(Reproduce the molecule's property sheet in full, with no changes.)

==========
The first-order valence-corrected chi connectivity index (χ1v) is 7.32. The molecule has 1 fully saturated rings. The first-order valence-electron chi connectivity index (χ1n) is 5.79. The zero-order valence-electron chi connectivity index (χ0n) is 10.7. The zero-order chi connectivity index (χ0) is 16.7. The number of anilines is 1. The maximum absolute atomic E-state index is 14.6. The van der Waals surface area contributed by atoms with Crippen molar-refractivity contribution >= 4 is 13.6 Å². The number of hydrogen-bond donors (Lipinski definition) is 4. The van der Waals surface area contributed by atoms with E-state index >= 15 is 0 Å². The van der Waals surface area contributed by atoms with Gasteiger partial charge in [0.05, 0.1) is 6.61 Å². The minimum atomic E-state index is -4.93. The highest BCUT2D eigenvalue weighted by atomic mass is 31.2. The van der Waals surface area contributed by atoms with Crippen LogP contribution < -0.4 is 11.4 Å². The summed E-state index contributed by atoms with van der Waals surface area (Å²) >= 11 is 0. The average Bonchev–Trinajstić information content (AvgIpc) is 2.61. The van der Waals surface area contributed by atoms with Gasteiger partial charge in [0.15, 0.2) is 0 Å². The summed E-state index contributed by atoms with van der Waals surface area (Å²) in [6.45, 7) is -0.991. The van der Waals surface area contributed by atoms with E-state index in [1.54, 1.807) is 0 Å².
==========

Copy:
The first-order valence-corrected chi connectivity index (χ1v) is 7.32. The molecule has 1 fully saturated rings. The first-order valence-electron chi connectivity index (χ1n) is 5.79. The zero-order valence-electron chi connectivity index (χ0n) is 10.7. The zero-order chi connectivity index (χ0) is 16.7. The number of anilines is 1. The maximum absolute atomic E-state index is 14.6. The van der Waals surface area contributed by atoms with Crippen molar-refractivity contribution >= 4 is 13.6 Å². The number of hydrogen-bond donors (Lipinski definition) is 4. The van der Waals surface area contributed by atoms with E-state index >= 15 is 0 Å². The van der Waals surface area contributed by atoms with Gasteiger partial charge in [0.05, 0.1) is 6.61 Å². The minimum atomic E-state index is -4.93. The highest BCUT2D eigenvalue weighted by atomic mass is 31.2. The van der Waals surface area contributed by atoms with Crippen LogP contribution < -0.4 is 11.4 Å². The summed E-state index contributed by atoms with van der Waals surface area (Å²) >= 11 is 0. The average Bonchev–Trinajstić information content (AvgIpc) is 2.61. The van der Waals surface area contributed by atoms with Gasteiger partial charge in [0.15, 0.2) is 0 Å². The summed E-state index contributed by atoms with van der Waals surface area (Å²) in [6.45, 7) is -0.991. The van der Waals surface area contributed by atoms with E-state index in [1.54, 1.807) is 0 Å².